As the free agency freeze begins to thaw, the Chicago White Sox landing Manny Machado seems like something that might actually happen.
When the free agency music stops (or starts to make some actual noise), Manny Machado might be standing in front of a seat marked for the Chicago White Sox — one stacked with around $200 million.
It’s not facetious to say the winter hot stove has been tragically cold. Baseball has two of its biggest superstars hitting the market in their prime and the needle of interest has barely moved. No one cares anymore about the drama of where Bryce Harper or Manny Machado will sign, we just want it to be over.
That’s bad for baseball, but the individual teams still in the running for either superstar’s talent likely don’t care. They’re busy trying to map out what the next decade will look like with a superstar on the payroll.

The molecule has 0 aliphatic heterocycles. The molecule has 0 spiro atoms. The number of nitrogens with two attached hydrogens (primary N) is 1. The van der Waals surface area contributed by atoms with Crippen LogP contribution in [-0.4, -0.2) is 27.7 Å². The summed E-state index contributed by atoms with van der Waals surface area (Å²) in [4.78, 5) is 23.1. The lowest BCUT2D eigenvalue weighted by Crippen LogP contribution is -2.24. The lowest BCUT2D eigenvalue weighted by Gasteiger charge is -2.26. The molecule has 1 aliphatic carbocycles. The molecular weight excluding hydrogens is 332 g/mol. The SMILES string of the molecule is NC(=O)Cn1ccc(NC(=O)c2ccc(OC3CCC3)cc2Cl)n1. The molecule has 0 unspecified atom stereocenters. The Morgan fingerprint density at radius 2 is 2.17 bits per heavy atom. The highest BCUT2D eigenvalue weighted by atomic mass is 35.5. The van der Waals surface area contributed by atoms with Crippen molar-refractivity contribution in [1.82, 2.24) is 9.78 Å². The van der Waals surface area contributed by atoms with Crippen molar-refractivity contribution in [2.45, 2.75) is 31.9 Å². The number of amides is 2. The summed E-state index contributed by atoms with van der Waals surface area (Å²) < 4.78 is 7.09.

Nothing personifies this bizarro free agency narrative than Machado and the White Sox. The wrong Chicago team — the White Sox not the Cubs — look to be in line to land the wrong superstar — Machado not Harper. Don’t discount this new narrative on the South Side, however, because how we got here is just as interesting.
The White Sox, a team no one had on their radar at the start of winter, quietly began moving pieces on the board to get into a position to land Machado rather early. They acquired Machado’s brother-in-law and one of his best friends in Yonder Alonso and Jon Jay. Then they watched as headline bidders like the Yankees, Dodgers, and Phillies all either pulled out of the running or invested elsewhere.
Now the stars are aligning like only those on the South Side could foresee.
There’s nothing close to a done deal yet, but as the big wigs fall out of contention, the White Sox remain standing with a reported offer of around $200 million that is going to look sweeter and sweeter to Machado as the other suitors (and their money) dry up.
It may not be the way we thought this might go, but dammit if the White Sox haven’t gamed the lame system this year and come out of things up one superstar infielder.